Sessions were held in Crenshaw’s hometown of Austin, Texas.
“Carl, who lives in Little Rock, Ark., would fly in and we’d work,” said Hauser, who lives in Houston. “Sometimes it would be all three of us and sometimes it would be two of us. We sat down for a lot of hours. We knew what each other’s lunch orders were.”
Hauser thought she knew a lot about the Crenshaw-Jackson partnership until she sat down with them.
“With those two together, just hearing them talk about each other and the feelings they have for the place (Augusta National), I don’t think I’d ever heard them do that in such depth,” she said.
“I think it came out great,” Jackson said. “We had a lot of laughing; we had some crying, too. It felt good doing it. It’s like everybody thinks their baby is the best baby in the world. I hope this is true in this case.”
Crenshaw, who won his Masters titles in 1984 and 1995, said doing the book was fun.
“I think people will really, really enjoy it,” he said. “Carl spent his early life in Augusta. His Augusta stories are just fantastic. Growing up and starting as a caddie at Augusta Country Club and working his way up here.”
As a fellow Texan, Hauser knew much more about Crenshaw’s background than Jackson’s going into the project.
Jackson came from the poverty-riddled Sand Hills section of Augusta, and Crenshaw grew up comfortably in Texas. Their lives converged at the Masters, thus the title of the book.
“It’s the two different roads Carl and Ben took to Augusta,” Hauser said. “A lot of those caddies came out of the Sand Hills. Carl was one of those who was determined to make something out of his life. He didn’t want to just caddie and drink it or gamble it away. He wanted to make it a profession, and he did.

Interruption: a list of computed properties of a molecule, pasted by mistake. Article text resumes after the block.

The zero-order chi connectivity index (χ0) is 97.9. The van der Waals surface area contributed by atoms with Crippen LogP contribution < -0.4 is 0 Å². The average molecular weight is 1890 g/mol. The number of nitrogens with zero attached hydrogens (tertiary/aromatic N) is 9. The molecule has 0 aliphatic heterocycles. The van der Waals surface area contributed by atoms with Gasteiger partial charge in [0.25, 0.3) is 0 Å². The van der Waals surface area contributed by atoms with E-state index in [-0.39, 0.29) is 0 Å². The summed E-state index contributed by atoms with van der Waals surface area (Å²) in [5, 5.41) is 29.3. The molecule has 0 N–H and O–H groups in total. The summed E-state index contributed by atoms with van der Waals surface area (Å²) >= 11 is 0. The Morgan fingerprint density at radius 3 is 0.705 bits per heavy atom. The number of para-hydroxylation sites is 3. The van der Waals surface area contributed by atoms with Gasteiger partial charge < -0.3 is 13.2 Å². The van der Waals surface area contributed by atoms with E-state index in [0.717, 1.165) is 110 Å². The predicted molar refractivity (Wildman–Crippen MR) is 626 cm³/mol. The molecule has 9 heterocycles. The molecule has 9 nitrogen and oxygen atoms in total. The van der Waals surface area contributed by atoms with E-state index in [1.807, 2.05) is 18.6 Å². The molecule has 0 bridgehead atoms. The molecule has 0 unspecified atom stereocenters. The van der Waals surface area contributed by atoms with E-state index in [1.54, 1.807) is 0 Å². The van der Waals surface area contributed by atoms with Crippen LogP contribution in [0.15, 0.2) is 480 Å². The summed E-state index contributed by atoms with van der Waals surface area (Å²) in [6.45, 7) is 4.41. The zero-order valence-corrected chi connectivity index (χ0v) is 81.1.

“And here comes Ben from a middle-class family. He’s a talented guy. Augusta gets on his radar, really about 15. It was the place he wanted to get. Carl, it was the place he wanted to get to get out of poverty. It was either picking cotton, doing something not so legal or caddying, if you wanted to get out of the Sand Hills.
“So it was their two different roads. The roads are so different but those men had such similar feelings about Augusta and knowledge about it that it was just amazing. ... It’s special. It’s really special.”
The Carl Jackson Story
Carl Jackson, who has caddied for Ben Crenshaw at Augusta for more than 30 years, was inducted into the Arkansas Golf Hall of Fame on October 29th. Jackson began caddying at the Augusta Country Club at age 11, and by age 13 had moved to Augusta National. In 1961 he went to work for Jackson Stephens in Little Rock, but continued to caddy in the Masters. In 2008, he caddied in his 47th Masters. Jackson currently is in charge of the caddy program at the Alotian Club in Little Rock. Jackson, who never went beyond high school himself, has six children, five of whom have graduated from college. His sixth child, daughter Carlessa will enter college next fall. Carl made a stirring acceptance speech at his induction and stories from his life brought tears and cheers from the audience.
To read more, visit this news story.